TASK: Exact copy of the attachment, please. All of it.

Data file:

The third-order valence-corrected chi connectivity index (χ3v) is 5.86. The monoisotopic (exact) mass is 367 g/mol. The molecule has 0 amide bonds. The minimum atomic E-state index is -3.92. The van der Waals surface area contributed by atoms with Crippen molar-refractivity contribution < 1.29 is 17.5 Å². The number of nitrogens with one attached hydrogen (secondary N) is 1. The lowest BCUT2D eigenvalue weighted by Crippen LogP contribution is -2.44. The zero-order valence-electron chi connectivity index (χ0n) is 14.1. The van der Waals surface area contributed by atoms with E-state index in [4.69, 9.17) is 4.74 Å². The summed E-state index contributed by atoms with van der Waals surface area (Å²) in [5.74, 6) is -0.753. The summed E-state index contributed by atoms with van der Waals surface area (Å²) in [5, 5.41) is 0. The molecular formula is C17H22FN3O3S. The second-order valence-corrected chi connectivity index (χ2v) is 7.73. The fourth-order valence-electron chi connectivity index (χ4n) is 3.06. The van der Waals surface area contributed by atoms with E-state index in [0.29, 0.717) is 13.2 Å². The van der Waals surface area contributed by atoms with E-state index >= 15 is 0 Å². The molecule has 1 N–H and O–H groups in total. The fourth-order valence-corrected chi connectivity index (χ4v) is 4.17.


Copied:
The third-order valence-corrected chi connectivity index (χ3v) is 5.86. The monoisotopic (exact) mass is 367 g/mol. The molecule has 0 amide bonds. The minimum atomic E-state index is -3.92. The van der Waals surface area contributed by atoms with Crippen molar-refractivity contribution < 1.29 is 17.5 Å². The number of nitrogens with one attached hydrogen (secondary N) is 1. The lowest BCUT2D eigenvalue weighted by Crippen LogP contribution is -2.44. The zero-order valence-electron chi connectivity index (χ0n) is 14.1. The van der Waals surface area contributed by atoms with E-state index in [4.69, 9.17) is 4.74 Å². The summed E-state index contributed by atoms with van der Waals surface area (Å²) in [5.74, 6) is -0.753. The summed E-state index contributed by atoms with van der Waals surface area (Å²) in [5, 5.41) is 0. The molecular formula is C17H22FN3O3S. The second-order valence-corrected chi connectivity index (χ2v) is 7.73. The fourth-order valence-electron chi connectivity index (χ4n) is 3.06. The van der Waals surface area contributed by atoms with E-state index in [0.29, 0.717) is 13.2 Å². The van der Waals surface area contributed by atoms with E-state index >= 15 is 0 Å². The molecule has 1 N–H and O–H groups in total. The fourth-order valence-corrected chi connectivity index (χ4v) is 4.17.